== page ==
Reversing the Course
Book Pick: Samuel Gregg’s Becoming Europe is a sobering look at the U.S.’ moral and economic decline.
Economic Decline, Culture and How America Can Avoid a European Future [Hardcover]
By Samuel Gregg
Encounter Books, 2013
384 pages, $25.00
To order: encounterbooks.com
Samuel Gregg, director of research at the Acton Institute in Grand Rapids, Mich., has written a very timely book, given the concerning state of our economy and, more importantly, our ever-declining moral life.
Becoming Europe: Economic Decline, Culture and How America Can Avoid a European Future is a sobering, many-faceted but not fatalistic look at our present and possible futures.
Becoming Europe opens with an account of the human slaughter and economic disaster of the First World War, which, as they say, “changed everything.” In particular, it opened the way for the Second World War, in part through the economic collapse of a defeated Germany during the Weimar Republic. The desperate situation in which a bankrupt Germany found itself eventually offered an opening for the hate-filled demagoguery of Adolph Hitler, the Third Reich and the Second World War.
Gregg then explains how, following World War II, a recovering Western Europe grappled with varied economic and cultural influences, ranging from Christian Democratic (largely Catholic) economists and statesmen from the right side of the spectrum to socialist and communist-leaning influences on the left. Both sides vied to establish their own versions of a just society in governmental forms during the '50s and '60s, up to the collapse of the Soviet Union and its satellites by 1989.
Much of the rest of the book describes in sorry detail what Europe is today: the crush of enormous debt, government consuming close to 50% of the economy, high taxation and high numbers of public workers being supported by an ever-dwindling class of private-sector employees.
How can the U.S. sidestep a similar fate? You will have to read Gregg’s book to get the details, but the solution is not only economic, but spiritual.
Gregg prefaces his book with a quotation from the man who arguably best understood the United States in its early decades and many of whose observations still hold true. In his Democracy in America, Alexis de Tocqueville wrote: “The greatness of America lies not in being more enlightened than any other nation, but, rather, in her ability to repair her faults.”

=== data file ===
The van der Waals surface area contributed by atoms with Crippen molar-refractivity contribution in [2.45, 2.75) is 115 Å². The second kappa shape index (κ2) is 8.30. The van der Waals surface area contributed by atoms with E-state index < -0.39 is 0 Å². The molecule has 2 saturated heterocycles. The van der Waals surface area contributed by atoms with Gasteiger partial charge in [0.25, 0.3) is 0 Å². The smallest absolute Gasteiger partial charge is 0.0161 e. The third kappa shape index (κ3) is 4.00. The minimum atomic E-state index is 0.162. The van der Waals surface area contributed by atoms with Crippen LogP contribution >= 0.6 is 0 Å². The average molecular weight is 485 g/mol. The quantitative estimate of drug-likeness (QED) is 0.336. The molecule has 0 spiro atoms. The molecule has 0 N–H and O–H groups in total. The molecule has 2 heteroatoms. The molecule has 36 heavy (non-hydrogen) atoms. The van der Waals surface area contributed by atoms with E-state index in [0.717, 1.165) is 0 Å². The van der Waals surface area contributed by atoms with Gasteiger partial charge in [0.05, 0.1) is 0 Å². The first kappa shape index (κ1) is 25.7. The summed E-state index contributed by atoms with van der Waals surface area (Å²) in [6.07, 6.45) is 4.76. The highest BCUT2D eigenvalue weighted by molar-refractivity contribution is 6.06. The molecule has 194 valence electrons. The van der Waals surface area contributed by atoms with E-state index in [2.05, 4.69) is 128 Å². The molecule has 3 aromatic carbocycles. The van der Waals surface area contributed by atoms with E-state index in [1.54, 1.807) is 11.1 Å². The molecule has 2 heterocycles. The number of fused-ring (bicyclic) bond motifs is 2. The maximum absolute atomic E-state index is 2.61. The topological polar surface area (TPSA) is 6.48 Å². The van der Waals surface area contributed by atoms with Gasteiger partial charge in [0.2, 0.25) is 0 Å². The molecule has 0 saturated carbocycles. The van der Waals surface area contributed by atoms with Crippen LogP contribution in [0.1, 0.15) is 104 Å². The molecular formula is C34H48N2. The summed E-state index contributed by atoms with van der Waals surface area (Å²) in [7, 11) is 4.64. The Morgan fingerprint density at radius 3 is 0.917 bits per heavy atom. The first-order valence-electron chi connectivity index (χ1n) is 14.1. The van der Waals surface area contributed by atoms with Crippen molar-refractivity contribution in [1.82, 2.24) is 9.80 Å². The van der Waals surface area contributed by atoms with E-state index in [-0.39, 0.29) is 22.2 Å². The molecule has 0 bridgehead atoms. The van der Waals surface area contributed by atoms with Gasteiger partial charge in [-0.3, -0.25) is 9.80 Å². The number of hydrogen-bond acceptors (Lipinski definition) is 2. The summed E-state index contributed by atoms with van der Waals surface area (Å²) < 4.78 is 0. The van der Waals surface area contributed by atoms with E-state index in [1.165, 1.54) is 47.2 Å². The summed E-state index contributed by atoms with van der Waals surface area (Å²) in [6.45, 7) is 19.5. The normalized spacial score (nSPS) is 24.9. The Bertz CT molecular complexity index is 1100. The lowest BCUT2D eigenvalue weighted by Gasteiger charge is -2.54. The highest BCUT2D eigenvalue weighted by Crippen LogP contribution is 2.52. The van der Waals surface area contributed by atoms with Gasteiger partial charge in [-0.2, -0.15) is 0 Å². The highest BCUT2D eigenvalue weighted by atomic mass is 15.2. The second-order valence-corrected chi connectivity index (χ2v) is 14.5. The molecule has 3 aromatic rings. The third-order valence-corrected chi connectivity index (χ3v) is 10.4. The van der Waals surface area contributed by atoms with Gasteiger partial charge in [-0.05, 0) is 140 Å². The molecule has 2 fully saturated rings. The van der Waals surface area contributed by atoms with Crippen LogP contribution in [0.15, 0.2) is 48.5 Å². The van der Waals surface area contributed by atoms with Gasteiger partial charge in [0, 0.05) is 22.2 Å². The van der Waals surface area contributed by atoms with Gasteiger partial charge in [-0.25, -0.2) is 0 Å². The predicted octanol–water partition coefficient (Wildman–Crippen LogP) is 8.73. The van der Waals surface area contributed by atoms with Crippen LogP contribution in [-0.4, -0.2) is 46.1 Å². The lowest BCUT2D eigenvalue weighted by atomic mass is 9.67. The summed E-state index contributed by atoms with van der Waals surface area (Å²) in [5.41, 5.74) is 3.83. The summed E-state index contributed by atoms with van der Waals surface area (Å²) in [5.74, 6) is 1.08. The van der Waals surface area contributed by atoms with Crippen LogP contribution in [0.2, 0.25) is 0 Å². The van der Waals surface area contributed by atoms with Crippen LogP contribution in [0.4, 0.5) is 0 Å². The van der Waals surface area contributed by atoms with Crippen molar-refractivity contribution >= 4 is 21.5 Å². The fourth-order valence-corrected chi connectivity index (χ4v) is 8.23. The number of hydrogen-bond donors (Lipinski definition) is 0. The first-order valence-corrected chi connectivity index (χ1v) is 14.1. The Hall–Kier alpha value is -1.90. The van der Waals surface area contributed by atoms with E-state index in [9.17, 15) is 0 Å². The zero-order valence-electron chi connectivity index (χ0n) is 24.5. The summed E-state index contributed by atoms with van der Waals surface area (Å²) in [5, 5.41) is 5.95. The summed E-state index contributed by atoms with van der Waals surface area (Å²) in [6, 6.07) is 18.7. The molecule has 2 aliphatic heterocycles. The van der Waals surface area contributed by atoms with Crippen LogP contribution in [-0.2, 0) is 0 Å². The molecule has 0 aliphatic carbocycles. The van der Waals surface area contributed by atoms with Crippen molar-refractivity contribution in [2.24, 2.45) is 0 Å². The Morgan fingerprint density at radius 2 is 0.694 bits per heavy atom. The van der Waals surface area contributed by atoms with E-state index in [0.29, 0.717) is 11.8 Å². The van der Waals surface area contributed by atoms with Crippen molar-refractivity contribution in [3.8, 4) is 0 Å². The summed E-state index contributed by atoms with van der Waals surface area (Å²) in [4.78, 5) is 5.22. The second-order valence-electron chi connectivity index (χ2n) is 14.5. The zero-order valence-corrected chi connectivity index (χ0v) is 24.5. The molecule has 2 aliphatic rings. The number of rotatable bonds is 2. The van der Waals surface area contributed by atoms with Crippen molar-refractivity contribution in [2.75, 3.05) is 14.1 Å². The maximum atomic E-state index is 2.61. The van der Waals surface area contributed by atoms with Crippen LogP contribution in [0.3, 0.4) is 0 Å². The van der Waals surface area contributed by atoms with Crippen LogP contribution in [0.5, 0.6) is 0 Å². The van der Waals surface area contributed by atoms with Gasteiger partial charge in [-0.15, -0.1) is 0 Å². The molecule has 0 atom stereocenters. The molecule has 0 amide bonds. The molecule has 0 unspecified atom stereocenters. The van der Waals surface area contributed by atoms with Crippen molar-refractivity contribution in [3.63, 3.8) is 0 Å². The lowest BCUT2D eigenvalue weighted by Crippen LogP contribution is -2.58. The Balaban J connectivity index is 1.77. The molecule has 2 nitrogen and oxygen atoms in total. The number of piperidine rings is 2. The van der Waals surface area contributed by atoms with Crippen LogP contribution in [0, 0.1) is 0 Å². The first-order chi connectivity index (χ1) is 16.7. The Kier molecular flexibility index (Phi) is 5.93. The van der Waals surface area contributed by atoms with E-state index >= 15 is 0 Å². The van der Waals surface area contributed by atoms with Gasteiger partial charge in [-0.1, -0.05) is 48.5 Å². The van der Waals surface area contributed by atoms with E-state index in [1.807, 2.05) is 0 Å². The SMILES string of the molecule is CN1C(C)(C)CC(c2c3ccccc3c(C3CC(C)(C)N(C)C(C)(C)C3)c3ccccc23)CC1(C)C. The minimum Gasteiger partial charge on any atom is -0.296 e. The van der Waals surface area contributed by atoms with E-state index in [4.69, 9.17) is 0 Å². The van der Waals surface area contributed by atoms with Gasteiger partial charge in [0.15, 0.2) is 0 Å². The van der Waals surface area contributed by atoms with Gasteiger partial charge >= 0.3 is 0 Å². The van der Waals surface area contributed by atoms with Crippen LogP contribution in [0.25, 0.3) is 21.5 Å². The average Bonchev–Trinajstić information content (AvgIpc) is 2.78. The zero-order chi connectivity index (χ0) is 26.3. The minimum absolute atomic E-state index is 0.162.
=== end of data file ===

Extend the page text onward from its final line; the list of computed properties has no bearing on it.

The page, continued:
Well, the jury is still out. Gregg, although a staunch Catholic, does not fully play the Catholic card in choosing that Tocqueville quote, but I will. Tocqueville also wrote:
The men of our days are naturally little disposed to believe; but as soon as they have any religion, they immediately find in themselves a latent instinct that urges them unconsciously towards Catholicism. Many of the doctrines and practices of the Roman Catholic Church astonish them, but they feel a secret admiration for its discipline, and its great unity attracts them. If Catholicism could at length withdraw itself from the political animosities to which it has given rise, I have hardly any doubt but that the same spirit of the age, which appears to be so opposed to it, would become so favorable as to admit of its great and sudden advancement.
If we do not want to become like current-day Europe, we need to chart a different course. Perhaps only an unadulterated and evangelizing Catholicism may over time help our country survive in recognizable form and reinvigorate us to in turn re-evangelize with gratitude what is left of Europe, the incubator of our culture.
Father C. John McCloskey is a Church historian and research fellow
at the Faith and Reason Institute in Washington.